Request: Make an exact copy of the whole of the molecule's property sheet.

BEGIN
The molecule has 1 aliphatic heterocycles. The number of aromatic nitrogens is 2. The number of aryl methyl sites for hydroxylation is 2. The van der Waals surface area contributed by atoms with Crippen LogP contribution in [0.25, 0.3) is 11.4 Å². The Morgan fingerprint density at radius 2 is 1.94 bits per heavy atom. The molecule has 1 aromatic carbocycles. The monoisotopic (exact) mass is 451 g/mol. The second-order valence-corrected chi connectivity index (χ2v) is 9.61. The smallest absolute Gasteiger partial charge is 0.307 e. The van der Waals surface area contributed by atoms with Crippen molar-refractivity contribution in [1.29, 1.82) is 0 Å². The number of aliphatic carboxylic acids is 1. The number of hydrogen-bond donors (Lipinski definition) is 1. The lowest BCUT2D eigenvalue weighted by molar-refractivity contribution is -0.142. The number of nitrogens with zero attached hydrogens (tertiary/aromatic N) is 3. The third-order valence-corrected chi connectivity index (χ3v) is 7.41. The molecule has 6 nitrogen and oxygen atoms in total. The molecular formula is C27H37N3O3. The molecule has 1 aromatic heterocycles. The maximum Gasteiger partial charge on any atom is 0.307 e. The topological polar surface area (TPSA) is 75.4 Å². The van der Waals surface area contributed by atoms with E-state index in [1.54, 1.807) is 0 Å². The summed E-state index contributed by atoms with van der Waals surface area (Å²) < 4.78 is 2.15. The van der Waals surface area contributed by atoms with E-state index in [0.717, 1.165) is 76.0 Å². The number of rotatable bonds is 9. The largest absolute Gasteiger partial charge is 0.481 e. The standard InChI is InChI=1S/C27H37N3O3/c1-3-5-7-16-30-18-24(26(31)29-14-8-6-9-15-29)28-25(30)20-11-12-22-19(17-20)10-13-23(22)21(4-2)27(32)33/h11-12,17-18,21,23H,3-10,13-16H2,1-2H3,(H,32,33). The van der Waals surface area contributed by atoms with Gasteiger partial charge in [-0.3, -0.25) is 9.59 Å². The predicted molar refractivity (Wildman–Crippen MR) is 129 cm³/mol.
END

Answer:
The molecule has 1 aliphatic heterocycles. The number of aromatic nitrogens is 2. The number of aryl methyl sites for hydroxylation is 2. The van der Waals surface area contributed by atoms with Crippen LogP contribution in [0.25, 0.3) is 11.4 Å². The Morgan fingerprint density at radius 2 is 1.94 bits per heavy atom. The molecule has 1 aromatic carbocycles. The monoisotopic (exact) mass is 451 g/mol. The second-order valence-corrected chi connectivity index (χ2v) is 9.61. The smallest absolute Gasteiger partial charge is 0.307 e. The van der Waals surface area contributed by atoms with Crippen molar-refractivity contribution in [1.29, 1.82) is 0 Å². The number of aliphatic carboxylic acids is 1. The number of hydrogen-bond donors (Lipinski definition) is 1. The lowest BCUT2D eigenvalue weighted by molar-refractivity contribution is -0.142. The number of nitrogens with zero attached hydrogens (tertiary/aromatic N) is 3. The third-order valence-corrected chi connectivity index (χ3v) is 7.41. The molecule has 6 nitrogen and oxygen atoms in total. The molecular formula is C27H37N3O3. The molecule has 1 aromatic heterocycles. The maximum Gasteiger partial charge on any atom is 0.307 e. The topological polar surface area (TPSA) is 75.4 Å². The van der Waals surface area contributed by atoms with E-state index in [1.54, 1.807) is 0 Å². The summed E-state index contributed by atoms with van der Waals surface area (Å²) < 4.78 is 2.15. The van der Waals surface area contributed by atoms with E-state index in [0.717, 1.165) is 76.0 Å². The number of rotatable bonds is 9. The largest absolute Gasteiger partial charge is 0.481 e. The standard InChI is InChI=1S/C27H37N3O3/c1-3-5-7-16-30-18-24(26(31)29-14-8-6-9-15-29)28-25(30)20-11-12-22-19(17-20)10-13-23(22)21(4-2)27(32)33/h11-12,17-18,21,23H,3-10,13-16H2,1-2H3,(H,32,33). The van der Waals surface area contributed by atoms with Gasteiger partial charge in [-0.3, -0.25) is 9.59 Å². The predicted molar refractivity (Wildman–Crippen MR) is 129 cm³/mol.